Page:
Turmeric, a member of the ginger family, is a widely used spice in South and Southeast Asian cooking. It is also used as a colouring agent in foods and textiles, and in traditional Indian medicine.
Curcuminoids are polyphenolic compounds that give turmeric the distinctive yellow colour. Curcuminoids consist of curcumin (80%), demethoxycurcumin (18%) and bisdemethoxycurcumin (2%).
Curcumin is the primary curcuminoid that possesses wide ranging preventive and therapeutic properties.
Properties of Curcumin
Therapeutic Potential of Curcumin
Curcumin has been extensively studied for its safety and efficacy against numerous diseases.
Some promising effects have been observed in patients with various pro-inflammatory diseases including cancer, cardiovascular disease, arthritis, uveitis, ulcerative proctitis, Crohn’s disease, ulcerative colitis, irritable bowel disease, tropical pancreatitis, peptic ulcer, gastric ulcer, idiopathic orbital inflammatory pseudotumor, oral lichen planus, gastric inflammation, vitiligo, psoriasis, acute coronary syndrome, atherosclerosis, diabetes, diabetic nephropathy, diabetic microangiopathy, lupus nephritis, renal conditions, acquired immunodeficiency syndrome, ß-thalassemia, biliary dyskinesia, Dejerine-Sottas disease, cholecystitis, and chronic bacterial prostatitis. Curcumin has also shown protection against hepatic conditions, chronic arsenic exposure, and alcohol intoxication.1
Despite its impressive health benefits, the effectiveness of curcumin is limited by its poor availability. After oral ingestion of curcumin, very little reaches the systemic circulation.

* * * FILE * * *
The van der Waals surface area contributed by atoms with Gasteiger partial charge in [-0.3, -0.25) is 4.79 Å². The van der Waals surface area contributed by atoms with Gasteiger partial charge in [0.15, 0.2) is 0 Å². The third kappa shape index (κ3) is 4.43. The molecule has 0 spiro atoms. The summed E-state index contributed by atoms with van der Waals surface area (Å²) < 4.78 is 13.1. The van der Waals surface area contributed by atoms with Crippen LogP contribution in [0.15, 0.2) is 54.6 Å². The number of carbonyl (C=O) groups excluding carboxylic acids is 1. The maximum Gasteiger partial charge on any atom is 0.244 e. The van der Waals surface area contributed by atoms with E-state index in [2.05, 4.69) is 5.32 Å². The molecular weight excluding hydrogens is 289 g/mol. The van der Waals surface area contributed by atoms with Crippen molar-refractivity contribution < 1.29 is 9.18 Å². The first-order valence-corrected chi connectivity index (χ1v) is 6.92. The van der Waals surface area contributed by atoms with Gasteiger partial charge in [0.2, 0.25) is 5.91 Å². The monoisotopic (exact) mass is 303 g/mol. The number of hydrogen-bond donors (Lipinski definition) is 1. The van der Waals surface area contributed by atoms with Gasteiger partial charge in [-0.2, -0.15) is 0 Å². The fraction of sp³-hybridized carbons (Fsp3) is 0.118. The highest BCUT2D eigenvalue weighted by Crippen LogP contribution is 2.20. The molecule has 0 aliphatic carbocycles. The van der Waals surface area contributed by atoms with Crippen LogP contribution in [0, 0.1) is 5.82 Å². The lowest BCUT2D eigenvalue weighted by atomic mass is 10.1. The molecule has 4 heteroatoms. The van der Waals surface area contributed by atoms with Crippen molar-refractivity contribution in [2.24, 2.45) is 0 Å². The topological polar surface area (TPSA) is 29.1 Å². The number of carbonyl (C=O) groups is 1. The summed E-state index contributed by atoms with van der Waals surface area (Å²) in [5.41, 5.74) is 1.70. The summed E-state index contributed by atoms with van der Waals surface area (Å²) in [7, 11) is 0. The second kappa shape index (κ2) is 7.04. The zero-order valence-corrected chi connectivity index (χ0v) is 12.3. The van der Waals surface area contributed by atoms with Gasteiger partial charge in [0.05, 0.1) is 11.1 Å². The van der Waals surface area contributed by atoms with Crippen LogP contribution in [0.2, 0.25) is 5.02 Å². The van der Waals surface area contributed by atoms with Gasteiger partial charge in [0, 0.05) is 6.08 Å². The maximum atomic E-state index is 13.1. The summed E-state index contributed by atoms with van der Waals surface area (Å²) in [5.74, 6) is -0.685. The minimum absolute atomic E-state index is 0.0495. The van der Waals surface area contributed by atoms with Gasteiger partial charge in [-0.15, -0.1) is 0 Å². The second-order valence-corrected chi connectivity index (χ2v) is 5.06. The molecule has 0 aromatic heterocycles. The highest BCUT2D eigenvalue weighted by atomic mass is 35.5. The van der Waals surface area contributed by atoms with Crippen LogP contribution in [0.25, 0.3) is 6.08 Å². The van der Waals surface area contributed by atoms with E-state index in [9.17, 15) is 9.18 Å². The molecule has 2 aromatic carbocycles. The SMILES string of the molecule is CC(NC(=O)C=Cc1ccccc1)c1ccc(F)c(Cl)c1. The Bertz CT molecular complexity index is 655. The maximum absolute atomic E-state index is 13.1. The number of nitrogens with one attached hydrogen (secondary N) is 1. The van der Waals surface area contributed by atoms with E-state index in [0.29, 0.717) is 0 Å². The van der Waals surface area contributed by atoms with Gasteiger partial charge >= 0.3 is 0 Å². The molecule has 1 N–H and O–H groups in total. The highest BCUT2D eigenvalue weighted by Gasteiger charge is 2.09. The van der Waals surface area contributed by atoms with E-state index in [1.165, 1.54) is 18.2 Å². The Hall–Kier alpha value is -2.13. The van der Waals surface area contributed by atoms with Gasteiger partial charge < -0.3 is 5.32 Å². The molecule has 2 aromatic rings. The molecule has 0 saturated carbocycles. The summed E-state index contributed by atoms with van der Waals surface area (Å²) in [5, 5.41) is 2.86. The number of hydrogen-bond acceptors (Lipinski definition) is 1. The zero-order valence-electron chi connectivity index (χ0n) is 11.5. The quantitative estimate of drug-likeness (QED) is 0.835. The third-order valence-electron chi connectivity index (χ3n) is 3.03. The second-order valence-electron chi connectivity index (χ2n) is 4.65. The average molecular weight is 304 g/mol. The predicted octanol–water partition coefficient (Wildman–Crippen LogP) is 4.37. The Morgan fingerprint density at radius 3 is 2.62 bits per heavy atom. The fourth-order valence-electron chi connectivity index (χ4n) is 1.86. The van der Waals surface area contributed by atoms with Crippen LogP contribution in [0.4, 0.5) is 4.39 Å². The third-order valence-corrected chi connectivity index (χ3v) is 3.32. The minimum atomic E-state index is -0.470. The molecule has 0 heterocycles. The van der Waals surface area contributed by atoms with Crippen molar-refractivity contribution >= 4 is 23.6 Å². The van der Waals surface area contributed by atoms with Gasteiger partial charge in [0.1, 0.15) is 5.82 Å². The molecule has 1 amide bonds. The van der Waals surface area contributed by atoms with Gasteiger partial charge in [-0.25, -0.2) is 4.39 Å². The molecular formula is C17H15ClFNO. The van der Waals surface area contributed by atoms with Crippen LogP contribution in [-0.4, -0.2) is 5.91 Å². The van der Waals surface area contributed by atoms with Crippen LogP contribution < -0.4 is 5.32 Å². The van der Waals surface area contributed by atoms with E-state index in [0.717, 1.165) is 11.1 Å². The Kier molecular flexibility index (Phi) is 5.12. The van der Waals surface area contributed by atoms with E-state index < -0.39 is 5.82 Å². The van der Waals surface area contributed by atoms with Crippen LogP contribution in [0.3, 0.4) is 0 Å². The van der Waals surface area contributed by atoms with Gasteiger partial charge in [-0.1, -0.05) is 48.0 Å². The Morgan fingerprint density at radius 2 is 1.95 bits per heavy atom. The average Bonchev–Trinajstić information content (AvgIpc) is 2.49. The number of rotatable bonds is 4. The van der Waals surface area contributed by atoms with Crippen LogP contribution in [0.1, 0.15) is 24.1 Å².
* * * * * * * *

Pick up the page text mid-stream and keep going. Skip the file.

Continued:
There are several contributing factors to curcumin’s low bioavailability:
- poor absorption
- rapid metabolism
- rapid systemic elimination
- poor aqueous/water solubility
- short biological half life
Several appproaches have been undertaken to improve curcumin bioavailability, such as:
- piperine to interfere with glucuronidation
- use of liposomal curcumin
- curcumin nanoparticles
- use of curcumin phospholipid complex
- use of structural analogues of curcumin (eg.EF-24)
While there are several brands of bioavailability-enhanced curcumin, very few offer the free or active form of curcumin.
Free (or Parent) Curcumin Vs Curcumin Metabolites
Most ingested curcumin is excreted via faeces. In the liver and intestines, the remaining small portion of curcumin undergoes rapid metabolism to be converted to metabolites. It is conjugated to yield mainly curcumin glucuronides and sulfates, and/or reduced to hexahydrocurcumin and tetrahydrocurcumin. These metabolites do not possess the same biological activities as free curcumin and are either biologically inactive or less active.
In addition, free curcumin readily crosses the blood-brain barrier. Hence, it may have therapeutic potential for diseases of the central nervous system such as Alzheimer’s disease.
Almost All Studies on Curcumin Bioavailability Are Misleading
There are several formulations that increase bioavailability of curcumin. However, almost all the papers/studies on curcumin bioavailability measure curcumin metabolites and not curcumin per se.
When testing blood levels for free curcumin, most studies use glucuronidase/sulfatase enzymes to break down metaboolites and then estimate curcumin. This number does not represent the amount of curcumin that is free and active in the bloodstream. And yet, several manufacturers equate curcumin metabolites with free curcumin, thus claiming improved bioavailability of curcumin in their formulations!
So when choosing a curcumin supplement, bioavailability is just one factor. You want to look for a formulation that offers enhanced bioavailability of the free form of curcumin (free curcumin).
1. Therapeutic Roles of Curcumin: Lessons Learned from Clinical Trials: http://www.ncbi.nlm.nih.gov/pmc/articles/PMC3535097/